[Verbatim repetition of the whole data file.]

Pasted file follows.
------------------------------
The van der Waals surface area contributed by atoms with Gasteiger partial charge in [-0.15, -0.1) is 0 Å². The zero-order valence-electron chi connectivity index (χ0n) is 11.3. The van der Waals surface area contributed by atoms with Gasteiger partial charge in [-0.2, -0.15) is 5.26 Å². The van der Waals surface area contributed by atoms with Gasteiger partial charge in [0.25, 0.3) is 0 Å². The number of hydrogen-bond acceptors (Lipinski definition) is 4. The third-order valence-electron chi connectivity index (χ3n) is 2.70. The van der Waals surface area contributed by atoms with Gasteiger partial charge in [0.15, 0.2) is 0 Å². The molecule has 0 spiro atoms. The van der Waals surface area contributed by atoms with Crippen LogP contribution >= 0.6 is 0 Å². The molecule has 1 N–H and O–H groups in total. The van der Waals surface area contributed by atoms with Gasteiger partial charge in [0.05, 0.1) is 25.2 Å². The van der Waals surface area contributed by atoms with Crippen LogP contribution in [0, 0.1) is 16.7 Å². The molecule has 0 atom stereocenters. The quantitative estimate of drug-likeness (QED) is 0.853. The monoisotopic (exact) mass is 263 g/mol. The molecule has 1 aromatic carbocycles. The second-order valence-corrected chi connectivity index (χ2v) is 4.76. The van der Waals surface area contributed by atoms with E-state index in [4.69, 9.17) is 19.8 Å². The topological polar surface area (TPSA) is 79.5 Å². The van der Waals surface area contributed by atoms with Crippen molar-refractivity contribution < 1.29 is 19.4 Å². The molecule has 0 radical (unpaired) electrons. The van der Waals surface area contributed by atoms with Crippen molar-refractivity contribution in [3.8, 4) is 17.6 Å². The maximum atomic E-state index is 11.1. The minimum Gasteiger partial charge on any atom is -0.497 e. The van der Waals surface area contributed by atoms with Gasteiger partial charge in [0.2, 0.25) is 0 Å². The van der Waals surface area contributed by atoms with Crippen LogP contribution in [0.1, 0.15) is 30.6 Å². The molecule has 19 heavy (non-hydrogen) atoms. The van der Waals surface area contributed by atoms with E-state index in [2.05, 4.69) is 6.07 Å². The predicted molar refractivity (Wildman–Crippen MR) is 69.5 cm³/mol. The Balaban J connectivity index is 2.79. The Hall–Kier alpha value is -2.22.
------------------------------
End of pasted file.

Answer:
The van der Waals surface area contributed by atoms with Gasteiger partial charge in [-0.15, -0.1) is 0 Å². The zero-order valence-electron chi connectivity index (χ0n) is 11.3. The van der Waals surface area contributed by atoms with Gasteiger partial charge in [-0.2, -0.15) is 5.26 Å². The van der Waals surface area contributed by atoms with Gasteiger partial charge in [0.25, 0.3) is 0 Å². The number of hydrogen-bond acceptors (Lipinski definition) is 4. The third-order valence-electron chi connectivity index (χ3n) is 2.70. The van der Waals surface area contributed by atoms with Gasteiger partial charge in [0.15, 0.2) is 0 Å². The molecule has 0 spiro atoms. The van der Waals surface area contributed by atoms with Crippen LogP contribution >= 0.6 is 0 Å². The molecule has 1 N–H and O–H groups in total. The van der Waals surface area contributed by atoms with Gasteiger partial charge in [0.05, 0.1) is 25.2 Å². The van der Waals surface area contributed by atoms with Crippen LogP contribution in [0, 0.1) is 16.7 Å². The molecule has 0 atom stereocenters. The quantitative estimate of drug-likeness (QED) is 0.853. The monoisotopic (exact) mass is 263 g/mol. The molecule has 1 aromatic carbocycles. The second-order valence-corrected chi connectivity index (χ2v) is 4.76. The van der Waals surface area contributed by atoms with E-state index in [4.69, 9.17) is 19.8 Å². The topological polar surface area (TPSA) is 79.5 Å². The van der Waals surface area contributed by atoms with Crippen molar-refractivity contribution < 1.29 is 19.4 Å². The molecule has 0 radical (unpaired) electrons. The van der Waals surface area contributed by atoms with Crippen molar-refractivity contribution in [3.8, 4) is 17.6 Å². The maximum atomic E-state index is 11.1. The minimum Gasteiger partial charge on any atom is -0.497 e. The van der Waals surface area contributed by atoms with Gasteiger partial charge in [0.2, 0.25) is 0 Å². The van der Waals surface area contributed by atoms with Crippen LogP contribution in [0.1, 0.15) is 30.6 Å². The molecule has 19 heavy (non-hydrogen) atoms. The van der Waals surface area contributed by atoms with E-state index in [2.05, 4.69) is 6.07 Å². The predicted molar refractivity (Wildman–Crippen MR) is 69.5 cm³/mol. The Balaban J connectivity index is 2.79. The Hall–Kier alpha value is -2.22.